Therefore the share of ICT specialists has been growing steadily and now accounts for nearly 5% of the total employment compared to 4% in 2011 – meaning more than 12,000 employees and growing.

The country aims to take a strong role in the EU’s emerging digital single market and those flagship entities as well as the ICT specialists have contributed to further position the Grand-Duchy as one of Europe’s top business hub.

A magnet for New Technologies

Since the creation of SES in 1989, Luxembourg has a long history of high tech attractiveness and a forward-looking position as a magnet for new technologies. Indeed, 7% of its economy growing at a fast pace is already coming from ICT. Its labour market is a melting pot of different cultures and nationalities, with the highest share of high-skilled workers in the world and the largest cross-border labour market in EU with 160,000 daily commuters. We estimate today that the cybersecurity workforce in Luxembourg has reached more than tens of thousands of workers.

The efforts of the Luxembourg government and Information security sector stem from both from the country’s good reputation as a business partner, especially in industry, banking and ICT, as well as from the nation’s drive towards peace, freedom and sovereignty, embedded in EU community values. They have also arisen from the DNA of the country itself: a safe, open and neutral economy with sound fundamentals, political and social stability.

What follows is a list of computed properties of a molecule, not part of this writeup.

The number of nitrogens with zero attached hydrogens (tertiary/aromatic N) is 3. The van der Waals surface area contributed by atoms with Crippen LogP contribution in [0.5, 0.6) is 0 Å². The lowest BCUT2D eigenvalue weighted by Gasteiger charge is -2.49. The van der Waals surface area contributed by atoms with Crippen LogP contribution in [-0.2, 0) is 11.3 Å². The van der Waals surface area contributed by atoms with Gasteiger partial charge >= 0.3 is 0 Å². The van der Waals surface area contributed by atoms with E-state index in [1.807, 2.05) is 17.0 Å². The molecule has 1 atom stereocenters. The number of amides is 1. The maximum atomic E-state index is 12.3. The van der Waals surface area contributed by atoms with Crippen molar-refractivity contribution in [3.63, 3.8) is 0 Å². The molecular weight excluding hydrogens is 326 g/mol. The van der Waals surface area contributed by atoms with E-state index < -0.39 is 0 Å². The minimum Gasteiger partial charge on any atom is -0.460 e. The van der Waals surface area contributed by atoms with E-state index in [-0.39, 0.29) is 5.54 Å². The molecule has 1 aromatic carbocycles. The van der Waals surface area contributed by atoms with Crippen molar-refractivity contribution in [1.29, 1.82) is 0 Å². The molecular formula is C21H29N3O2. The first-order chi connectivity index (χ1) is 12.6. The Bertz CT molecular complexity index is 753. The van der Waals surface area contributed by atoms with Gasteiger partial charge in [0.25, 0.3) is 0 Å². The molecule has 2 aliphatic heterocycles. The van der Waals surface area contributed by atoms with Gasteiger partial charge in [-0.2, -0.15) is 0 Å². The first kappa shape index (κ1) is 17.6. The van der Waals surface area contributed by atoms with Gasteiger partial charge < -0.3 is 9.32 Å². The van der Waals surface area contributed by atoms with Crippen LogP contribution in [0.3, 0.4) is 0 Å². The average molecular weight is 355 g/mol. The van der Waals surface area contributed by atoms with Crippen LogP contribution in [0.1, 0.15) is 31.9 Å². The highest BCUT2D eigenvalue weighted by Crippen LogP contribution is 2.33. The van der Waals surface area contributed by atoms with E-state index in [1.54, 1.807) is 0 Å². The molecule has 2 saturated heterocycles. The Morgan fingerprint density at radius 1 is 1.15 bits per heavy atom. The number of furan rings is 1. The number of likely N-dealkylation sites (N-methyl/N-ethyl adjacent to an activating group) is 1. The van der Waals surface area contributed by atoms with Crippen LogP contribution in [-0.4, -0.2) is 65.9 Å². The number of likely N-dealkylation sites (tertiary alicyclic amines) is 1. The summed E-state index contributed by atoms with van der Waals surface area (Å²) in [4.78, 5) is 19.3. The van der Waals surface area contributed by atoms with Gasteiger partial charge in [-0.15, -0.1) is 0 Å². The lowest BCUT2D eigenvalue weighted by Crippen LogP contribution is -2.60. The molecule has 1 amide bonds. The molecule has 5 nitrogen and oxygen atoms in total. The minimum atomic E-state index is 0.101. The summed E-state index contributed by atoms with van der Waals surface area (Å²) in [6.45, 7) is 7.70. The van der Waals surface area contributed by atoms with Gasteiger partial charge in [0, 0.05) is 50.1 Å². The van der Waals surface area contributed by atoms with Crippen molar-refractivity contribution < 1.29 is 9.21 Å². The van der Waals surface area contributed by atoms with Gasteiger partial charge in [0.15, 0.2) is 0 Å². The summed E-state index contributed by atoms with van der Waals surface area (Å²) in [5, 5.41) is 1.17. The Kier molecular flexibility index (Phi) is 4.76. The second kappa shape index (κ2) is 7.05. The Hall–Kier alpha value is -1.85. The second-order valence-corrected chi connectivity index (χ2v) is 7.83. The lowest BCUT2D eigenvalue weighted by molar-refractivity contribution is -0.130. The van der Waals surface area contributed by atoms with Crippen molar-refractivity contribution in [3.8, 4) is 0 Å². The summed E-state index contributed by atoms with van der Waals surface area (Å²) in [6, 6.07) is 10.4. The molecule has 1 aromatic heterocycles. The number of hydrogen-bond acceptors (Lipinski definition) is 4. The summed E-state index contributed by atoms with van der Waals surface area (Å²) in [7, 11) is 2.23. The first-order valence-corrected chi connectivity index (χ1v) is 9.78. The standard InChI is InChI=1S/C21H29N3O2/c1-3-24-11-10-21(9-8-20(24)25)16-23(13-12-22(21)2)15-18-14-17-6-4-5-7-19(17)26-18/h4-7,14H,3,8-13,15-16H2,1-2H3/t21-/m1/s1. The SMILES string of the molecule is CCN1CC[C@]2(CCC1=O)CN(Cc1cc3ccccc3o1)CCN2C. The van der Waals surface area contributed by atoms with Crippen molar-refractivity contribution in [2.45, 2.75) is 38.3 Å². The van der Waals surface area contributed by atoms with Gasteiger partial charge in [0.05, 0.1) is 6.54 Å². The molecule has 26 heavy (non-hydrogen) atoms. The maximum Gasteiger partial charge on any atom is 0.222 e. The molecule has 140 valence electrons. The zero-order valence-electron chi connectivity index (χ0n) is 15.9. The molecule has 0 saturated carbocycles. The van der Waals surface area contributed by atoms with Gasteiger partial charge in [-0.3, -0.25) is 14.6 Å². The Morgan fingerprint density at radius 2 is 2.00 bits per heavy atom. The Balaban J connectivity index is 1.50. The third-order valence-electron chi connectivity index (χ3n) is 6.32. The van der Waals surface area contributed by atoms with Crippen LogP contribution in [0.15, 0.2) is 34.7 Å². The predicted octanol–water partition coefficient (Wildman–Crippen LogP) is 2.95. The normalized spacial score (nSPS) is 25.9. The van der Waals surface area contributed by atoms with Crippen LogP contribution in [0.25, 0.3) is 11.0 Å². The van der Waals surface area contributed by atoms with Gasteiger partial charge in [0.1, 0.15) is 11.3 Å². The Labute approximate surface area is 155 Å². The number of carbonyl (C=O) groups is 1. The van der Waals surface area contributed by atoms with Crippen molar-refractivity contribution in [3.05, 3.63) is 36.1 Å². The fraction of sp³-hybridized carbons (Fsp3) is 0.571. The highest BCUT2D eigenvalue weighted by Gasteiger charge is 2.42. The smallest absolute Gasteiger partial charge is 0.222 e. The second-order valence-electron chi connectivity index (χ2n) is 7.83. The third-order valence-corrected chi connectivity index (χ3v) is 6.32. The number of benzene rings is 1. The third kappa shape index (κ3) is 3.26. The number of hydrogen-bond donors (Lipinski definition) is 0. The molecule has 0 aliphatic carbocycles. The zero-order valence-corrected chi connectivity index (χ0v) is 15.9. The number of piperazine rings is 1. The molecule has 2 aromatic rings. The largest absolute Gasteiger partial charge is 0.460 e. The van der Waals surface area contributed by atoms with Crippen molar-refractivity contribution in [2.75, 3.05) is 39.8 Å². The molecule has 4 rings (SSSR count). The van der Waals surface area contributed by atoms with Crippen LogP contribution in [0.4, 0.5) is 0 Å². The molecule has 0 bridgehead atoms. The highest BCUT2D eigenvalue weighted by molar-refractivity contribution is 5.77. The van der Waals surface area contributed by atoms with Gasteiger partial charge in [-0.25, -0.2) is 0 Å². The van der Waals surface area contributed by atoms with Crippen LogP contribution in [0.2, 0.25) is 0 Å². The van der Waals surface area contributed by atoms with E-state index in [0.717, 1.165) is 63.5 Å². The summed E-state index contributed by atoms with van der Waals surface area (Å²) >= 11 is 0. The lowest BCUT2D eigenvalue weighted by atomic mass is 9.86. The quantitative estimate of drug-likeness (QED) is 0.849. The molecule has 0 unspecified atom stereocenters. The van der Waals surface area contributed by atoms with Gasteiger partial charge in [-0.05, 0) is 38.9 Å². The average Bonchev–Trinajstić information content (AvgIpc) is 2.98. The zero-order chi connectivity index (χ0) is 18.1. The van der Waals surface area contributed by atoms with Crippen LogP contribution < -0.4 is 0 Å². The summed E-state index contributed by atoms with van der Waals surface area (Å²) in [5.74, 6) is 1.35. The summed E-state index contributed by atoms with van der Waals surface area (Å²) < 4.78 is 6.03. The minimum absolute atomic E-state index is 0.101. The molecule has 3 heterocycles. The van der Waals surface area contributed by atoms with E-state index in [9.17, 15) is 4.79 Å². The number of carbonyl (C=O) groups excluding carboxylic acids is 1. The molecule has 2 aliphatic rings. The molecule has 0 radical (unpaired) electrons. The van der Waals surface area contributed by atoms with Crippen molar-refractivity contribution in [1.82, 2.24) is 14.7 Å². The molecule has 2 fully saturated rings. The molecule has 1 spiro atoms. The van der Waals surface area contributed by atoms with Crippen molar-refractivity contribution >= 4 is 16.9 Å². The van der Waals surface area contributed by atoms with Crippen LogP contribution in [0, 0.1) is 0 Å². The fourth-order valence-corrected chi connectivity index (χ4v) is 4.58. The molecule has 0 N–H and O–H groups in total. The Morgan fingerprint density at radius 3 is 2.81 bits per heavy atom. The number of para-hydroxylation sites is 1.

Luxembourg is one of the very few countries that has more than 10 active years of experience in cybersecurity since the adoption in 2005 of the first Governmental Cybersecurity Strategy. This long history of excellence in the matter has contributed to develop an active community of private, public and academic entities inside Luxembourg:

  • the highly effective and collaborative network of Cyber Emergency Response Teams provides early warning information and sharing capabilities
  • Securitymadein.lu acts as an information and strategy forum for cybersecurity companies with its two main divisions CASES and CIRCL
  • The new Cybersecurity Competence Centre C3 provides threat intelligence,

cybersecurity skills and expertise, as well as training and testing facilities in IoT, space technologies, fintech or autonomous driving

Furthermore, Luxembourg regularly proves its willingness to share ideas, methodologies and best practices with other countries. It has developed exceptionally high standards of cybersecurity that are readily available to all companies. This expertise in protecting individual client data and systems, driven at its origin by the needs of the financial sector, is essential for e-business and the economy at large. For example, it developed Monarc, a risk analysis method later adopted by Belgium.